A rare alignment of the sun, earth and moon could mean a whole year of high tides and floods around Scotland’s coasts.
The rare astronomical phenomenon – called the syzygy effect – results in a much higher gravitational pull on the Earth’s oceans which can lead to “supertides”.
It happens once every 18.6 years, and in 2015 the tides are expected to be at their highest during the two equinoxes on February 20 and 21 and September 29 and 30.
Tides are usually at their highest in spring, but with the addition of the syzygy effect they are expected to increase by up to 12 inches around Scotland, depending on factors such as the geography of the shoreline, and the contours of the ocean floor.
The Scottish Environment Protection Agency (Sepa) has warned that the risk of flooding is at its highest since 2012 in areas such as the Moray Firth, Wick, Aberdeen and Leith.
Sepa statistics also revealed that the number of high tides above the normal threshold would be more frequent this year across the same areas – with Aberdeen the most dramatically affected.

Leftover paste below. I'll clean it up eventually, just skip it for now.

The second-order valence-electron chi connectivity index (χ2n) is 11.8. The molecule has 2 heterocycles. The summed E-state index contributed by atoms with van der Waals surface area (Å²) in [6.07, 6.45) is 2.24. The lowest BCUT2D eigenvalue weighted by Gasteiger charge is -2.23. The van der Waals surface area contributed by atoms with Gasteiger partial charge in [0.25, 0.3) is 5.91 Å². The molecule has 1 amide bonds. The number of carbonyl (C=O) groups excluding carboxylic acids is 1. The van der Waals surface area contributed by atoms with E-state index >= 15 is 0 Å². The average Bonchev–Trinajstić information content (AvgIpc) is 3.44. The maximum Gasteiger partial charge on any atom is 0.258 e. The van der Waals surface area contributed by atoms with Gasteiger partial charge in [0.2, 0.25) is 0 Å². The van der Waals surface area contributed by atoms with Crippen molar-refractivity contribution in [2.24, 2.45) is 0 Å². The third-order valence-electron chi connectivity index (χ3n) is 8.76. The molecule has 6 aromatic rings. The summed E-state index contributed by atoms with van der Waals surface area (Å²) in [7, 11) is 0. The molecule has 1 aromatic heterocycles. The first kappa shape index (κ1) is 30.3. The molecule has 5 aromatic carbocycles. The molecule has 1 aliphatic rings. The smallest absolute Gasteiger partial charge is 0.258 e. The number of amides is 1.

The city had 14 tides above the threshold in 2014 – and 21 are predicted this year.
A Sepa report said: “Because tides will be generally higher over the next year, this means that higher than average tides will occur more often.
“This does not mean however that communities will flood more often, but there will be a higher risk of prolonged and periodic disruption.
“Sepa is fully prepared for these high tides and other sources of flooding in the upcoming year.
“We continuously monitor meteorological systems and we will issue alerts and warnings if there is a risk of coastal flooding to specific communities.”
Dr Jason McIlvenny, a researcher at the University of Highland and Islands’ Environmental Research Institute, said: “The high astronomical tides will not cause coastal flooding alone around the Scottish coastline unless combined with the effects of storm conditions.
“Storm systems can cause an increase in water level known as a storm surge, which can elevate the normal tidal height as much as 1.5 metres (5 feet).
“In contrast to this the upcoming astronomical tides will increase the average spring tide height by up to 30 centimetres (12 inches), however most places will increase by only 10-20centimetres (four to eight inches).